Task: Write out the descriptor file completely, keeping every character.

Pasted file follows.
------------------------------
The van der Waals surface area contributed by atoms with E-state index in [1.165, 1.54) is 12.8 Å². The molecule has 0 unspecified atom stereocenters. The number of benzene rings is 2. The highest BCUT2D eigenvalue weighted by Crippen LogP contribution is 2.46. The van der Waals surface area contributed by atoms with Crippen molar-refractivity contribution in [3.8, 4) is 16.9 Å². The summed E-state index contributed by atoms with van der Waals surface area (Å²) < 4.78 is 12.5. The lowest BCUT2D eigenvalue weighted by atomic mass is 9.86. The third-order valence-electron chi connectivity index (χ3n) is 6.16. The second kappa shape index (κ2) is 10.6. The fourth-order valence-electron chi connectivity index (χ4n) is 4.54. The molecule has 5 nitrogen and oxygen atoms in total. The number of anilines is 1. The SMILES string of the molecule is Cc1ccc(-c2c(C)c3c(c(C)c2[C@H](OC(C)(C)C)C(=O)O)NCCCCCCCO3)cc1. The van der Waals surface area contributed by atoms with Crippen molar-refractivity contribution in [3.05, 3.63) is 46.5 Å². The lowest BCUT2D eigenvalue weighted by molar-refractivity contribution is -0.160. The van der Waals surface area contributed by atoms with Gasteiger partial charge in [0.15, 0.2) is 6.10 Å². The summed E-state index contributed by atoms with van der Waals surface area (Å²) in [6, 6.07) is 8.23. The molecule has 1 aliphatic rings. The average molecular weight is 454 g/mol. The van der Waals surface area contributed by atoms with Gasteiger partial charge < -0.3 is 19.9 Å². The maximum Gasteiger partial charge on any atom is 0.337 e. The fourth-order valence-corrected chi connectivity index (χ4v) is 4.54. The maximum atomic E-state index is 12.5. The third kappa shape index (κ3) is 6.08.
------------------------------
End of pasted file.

The van der Waals surface area contributed by atoms with E-state index in [1.165, 1.54) is 12.8 Å². The molecule has 0 unspecified atom stereocenters. The number of benzene rings is 2. The highest BCUT2D eigenvalue weighted by Crippen LogP contribution is 2.46. The van der Waals surface area contributed by atoms with Crippen molar-refractivity contribution in [3.8, 4) is 16.9 Å². The summed E-state index contributed by atoms with van der Waals surface area (Å²) < 4.78 is 12.5. The lowest BCUT2D eigenvalue weighted by atomic mass is 9.86. The third-order valence-electron chi connectivity index (χ3n) is 6.16. The second kappa shape index (κ2) is 10.6. The fourth-order valence-electron chi connectivity index (χ4n) is 4.54. The molecule has 5 nitrogen and oxygen atoms in total. The number of anilines is 1. The SMILES string of the molecule is Cc1ccc(-c2c(C)c3c(c(C)c2[C@H](OC(C)(C)C)C(=O)O)NCCCCCCCO3)cc1. The van der Waals surface area contributed by atoms with Crippen molar-refractivity contribution in [3.05, 3.63) is 46.5 Å². The lowest BCUT2D eigenvalue weighted by molar-refractivity contribution is -0.160. The van der Waals surface area contributed by atoms with Gasteiger partial charge in [0.15, 0.2) is 6.10 Å². The summed E-state index contributed by atoms with van der Waals surface area (Å²) in [6, 6.07) is 8.23. The molecule has 1 aliphatic rings. The average molecular weight is 454 g/mol. The van der Waals surface area contributed by atoms with Gasteiger partial charge < -0.3 is 19.9 Å². The maximum Gasteiger partial charge on any atom is 0.337 e. The fourth-order valence-corrected chi connectivity index (χ4v) is 4.54. The maximum atomic E-state index is 12.5. The third kappa shape index (κ3) is 6.08.